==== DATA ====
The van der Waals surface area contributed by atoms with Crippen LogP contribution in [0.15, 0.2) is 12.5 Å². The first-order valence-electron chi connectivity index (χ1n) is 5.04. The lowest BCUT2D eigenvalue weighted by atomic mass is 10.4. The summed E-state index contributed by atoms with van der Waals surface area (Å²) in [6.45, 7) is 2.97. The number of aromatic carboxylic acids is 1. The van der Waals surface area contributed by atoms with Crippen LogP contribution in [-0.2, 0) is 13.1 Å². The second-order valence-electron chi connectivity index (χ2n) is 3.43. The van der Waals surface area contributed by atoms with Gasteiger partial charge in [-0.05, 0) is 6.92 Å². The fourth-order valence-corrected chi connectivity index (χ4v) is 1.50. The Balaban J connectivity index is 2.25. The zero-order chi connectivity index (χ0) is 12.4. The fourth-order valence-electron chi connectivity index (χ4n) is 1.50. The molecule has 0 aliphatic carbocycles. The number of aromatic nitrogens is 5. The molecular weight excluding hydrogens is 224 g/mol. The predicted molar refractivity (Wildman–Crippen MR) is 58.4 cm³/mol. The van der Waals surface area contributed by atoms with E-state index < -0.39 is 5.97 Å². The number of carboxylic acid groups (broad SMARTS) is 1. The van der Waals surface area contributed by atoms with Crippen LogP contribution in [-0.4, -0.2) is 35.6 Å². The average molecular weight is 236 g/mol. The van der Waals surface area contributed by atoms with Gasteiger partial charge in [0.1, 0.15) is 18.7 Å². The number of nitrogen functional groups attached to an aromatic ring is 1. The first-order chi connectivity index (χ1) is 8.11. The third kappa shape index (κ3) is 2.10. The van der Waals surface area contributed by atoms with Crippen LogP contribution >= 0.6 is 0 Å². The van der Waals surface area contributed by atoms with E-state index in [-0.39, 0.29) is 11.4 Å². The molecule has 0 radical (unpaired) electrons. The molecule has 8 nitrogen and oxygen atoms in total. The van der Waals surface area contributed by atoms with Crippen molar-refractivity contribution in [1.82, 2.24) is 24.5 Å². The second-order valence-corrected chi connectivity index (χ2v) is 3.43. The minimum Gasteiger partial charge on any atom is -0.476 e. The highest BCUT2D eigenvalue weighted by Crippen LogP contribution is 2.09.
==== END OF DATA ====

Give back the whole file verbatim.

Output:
The van der Waals surface area contributed by atoms with Crippen LogP contribution in [0.15, 0.2) is 12.5 Å². The first-order valence-electron chi connectivity index (χ1n) is 5.04. The lowest BCUT2D eigenvalue weighted by atomic mass is 10.4. The summed E-state index contributed by atoms with van der Waals surface area (Å²) in [6.45, 7) is 2.97. The number of aromatic carboxylic acids is 1. The van der Waals surface area contributed by atoms with Crippen LogP contribution in [-0.2, 0) is 13.1 Å². The second-order valence-electron chi connectivity index (χ2n) is 3.43. The van der Waals surface area contributed by atoms with Gasteiger partial charge in [-0.05, 0) is 6.92 Å². The fourth-order valence-corrected chi connectivity index (χ4v) is 1.50. The Balaban J connectivity index is 2.25. The zero-order chi connectivity index (χ0) is 12.4. The fourth-order valence-electron chi connectivity index (χ4n) is 1.50. The molecule has 0 aliphatic carbocycles. The number of aromatic nitrogens is 5. The molecular weight excluding hydrogens is 224 g/mol. The predicted molar refractivity (Wildman–Crippen MR) is 58.4 cm³/mol. The van der Waals surface area contributed by atoms with E-state index < -0.39 is 5.97 Å². The number of carboxylic acid groups (broad SMARTS) is 1. The van der Waals surface area contributed by atoms with Crippen LogP contribution in [-0.4, -0.2) is 35.6 Å². The average molecular weight is 236 g/mol. The van der Waals surface area contributed by atoms with Gasteiger partial charge in [0.1, 0.15) is 18.7 Å². The number of nitrogen functional groups attached to an aromatic ring is 1. The first-order chi connectivity index (χ1) is 8.11. The third kappa shape index (κ3) is 2.10. The van der Waals surface area contributed by atoms with Crippen LogP contribution >= 0.6 is 0 Å². The van der Waals surface area contributed by atoms with E-state index in [-0.39, 0.29) is 11.4 Å². The molecule has 0 radical (unpaired) electrons. The molecule has 8 nitrogen and oxygen atoms in total. The van der Waals surface area contributed by atoms with Crippen molar-refractivity contribution in [1.82, 2.24) is 24.5 Å². The second-order valence-corrected chi connectivity index (χ2v) is 3.43. The minimum Gasteiger partial charge on any atom is -0.476 e. The highest BCUT2D eigenvalue weighted by Crippen LogP contribution is 2.09.